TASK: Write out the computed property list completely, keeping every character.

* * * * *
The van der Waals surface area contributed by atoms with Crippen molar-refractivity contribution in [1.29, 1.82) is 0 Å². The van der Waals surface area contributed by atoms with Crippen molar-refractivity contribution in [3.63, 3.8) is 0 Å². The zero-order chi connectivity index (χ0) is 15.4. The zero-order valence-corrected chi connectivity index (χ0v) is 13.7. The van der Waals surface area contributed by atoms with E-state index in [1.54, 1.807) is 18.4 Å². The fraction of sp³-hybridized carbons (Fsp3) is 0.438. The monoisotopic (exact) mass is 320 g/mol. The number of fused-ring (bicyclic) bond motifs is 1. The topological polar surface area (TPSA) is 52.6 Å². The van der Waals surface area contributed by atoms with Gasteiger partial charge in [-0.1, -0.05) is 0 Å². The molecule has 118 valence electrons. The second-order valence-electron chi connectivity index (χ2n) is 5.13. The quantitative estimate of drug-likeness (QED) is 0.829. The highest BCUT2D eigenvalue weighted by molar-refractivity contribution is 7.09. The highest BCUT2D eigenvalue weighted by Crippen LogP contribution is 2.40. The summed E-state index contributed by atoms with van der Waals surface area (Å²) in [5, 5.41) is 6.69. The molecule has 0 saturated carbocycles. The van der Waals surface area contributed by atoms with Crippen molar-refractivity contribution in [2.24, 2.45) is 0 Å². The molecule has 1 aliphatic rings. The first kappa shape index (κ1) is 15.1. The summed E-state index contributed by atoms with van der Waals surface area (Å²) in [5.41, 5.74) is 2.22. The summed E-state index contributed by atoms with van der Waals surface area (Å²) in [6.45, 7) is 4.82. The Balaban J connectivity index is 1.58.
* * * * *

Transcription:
The van der Waals surface area contributed by atoms with Crippen molar-refractivity contribution in [1.29, 1.82) is 0 Å². The van der Waals surface area contributed by atoms with Crippen molar-refractivity contribution in [3.63, 3.8) is 0 Å². The zero-order chi connectivity index (χ0) is 15.4. The zero-order valence-corrected chi connectivity index (χ0v) is 13.7. The van der Waals surface area contributed by atoms with E-state index in [1.54, 1.807) is 18.4 Å². The fraction of sp³-hybridized carbons (Fsp3) is 0.438. The monoisotopic (exact) mass is 320 g/mol. The number of fused-ring (bicyclic) bond motifs is 1. The topological polar surface area (TPSA) is 52.6 Å². The van der Waals surface area contributed by atoms with Gasteiger partial charge in [-0.1, -0.05) is 0 Å². The molecule has 118 valence electrons. The second-order valence-electron chi connectivity index (χ2n) is 5.13. The quantitative estimate of drug-likeness (QED) is 0.829. The highest BCUT2D eigenvalue weighted by molar-refractivity contribution is 7.09. The highest BCUT2D eigenvalue weighted by Crippen LogP contribution is 2.40. The summed E-state index contributed by atoms with van der Waals surface area (Å²) in [5, 5.41) is 6.69. The molecule has 0 saturated carbocycles. The van der Waals surface area contributed by atoms with Crippen molar-refractivity contribution in [2.24, 2.45) is 0 Å². The molecule has 1 aliphatic rings. The first kappa shape index (κ1) is 15.1. The summed E-state index contributed by atoms with van der Waals surface area (Å²) in [5.41, 5.74) is 2.22. The summed E-state index contributed by atoms with van der Waals surface area (Å²) in [6.45, 7) is 4.82. The Balaban J connectivity index is 1.58.